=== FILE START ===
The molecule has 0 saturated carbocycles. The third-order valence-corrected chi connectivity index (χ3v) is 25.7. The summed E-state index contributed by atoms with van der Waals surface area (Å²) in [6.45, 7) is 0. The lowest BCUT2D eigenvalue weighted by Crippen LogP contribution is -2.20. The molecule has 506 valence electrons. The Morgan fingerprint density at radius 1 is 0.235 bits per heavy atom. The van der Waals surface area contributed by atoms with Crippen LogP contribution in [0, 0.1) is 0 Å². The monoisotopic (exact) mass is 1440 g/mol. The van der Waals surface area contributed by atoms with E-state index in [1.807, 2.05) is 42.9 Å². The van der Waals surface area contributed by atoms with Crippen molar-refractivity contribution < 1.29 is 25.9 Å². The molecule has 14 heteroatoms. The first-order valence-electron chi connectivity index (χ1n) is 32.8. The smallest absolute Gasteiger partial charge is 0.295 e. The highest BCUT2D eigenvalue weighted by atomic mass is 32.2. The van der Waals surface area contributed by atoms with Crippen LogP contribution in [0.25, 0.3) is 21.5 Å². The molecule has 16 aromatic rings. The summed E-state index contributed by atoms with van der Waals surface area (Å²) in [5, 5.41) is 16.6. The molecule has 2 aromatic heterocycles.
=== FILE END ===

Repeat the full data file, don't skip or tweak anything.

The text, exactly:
The molecule has 0 saturated carbocycles. The third-order valence-corrected chi connectivity index (χ3v) is 25.7. The summed E-state index contributed by atoms with van der Waals surface area (Å²) in [6.45, 7) is 0. The lowest BCUT2D eigenvalue weighted by Crippen LogP contribution is -2.20. The molecule has 506 valence electrons. The Morgan fingerprint density at radius 1 is 0.235 bits per heavy atom. The van der Waals surface area contributed by atoms with Crippen LogP contribution in [0, 0.1) is 0 Å². The monoisotopic (exact) mass is 1440 g/mol. The van der Waals surface area contributed by atoms with E-state index in [1.807, 2.05) is 42.9 Å². The van der Waals surface area contributed by atoms with Crippen molar-refractivity contribution < 1.29 is 25.9 Å². The molecule has 14 heteroatoms. The first-order valence-electron chi connectivity index (χ1n) is 32.8. The smallest absolute Gasteiger partial charge is 0.295 e. The highest BCUT2D eigenvalue weighted by atomic mass is 32.2. The van der Waals surface area contributed by atoms with Crippen LogP contribution in [0.25, 0.3) is 21.5 Å². The molecule has 16 aromatic rings. The summed E-state index contributed by atoms with van der Waals surface area (Å²) in [5, 5.41) is 16.6. The molecule has 2 aromatic heterocycles.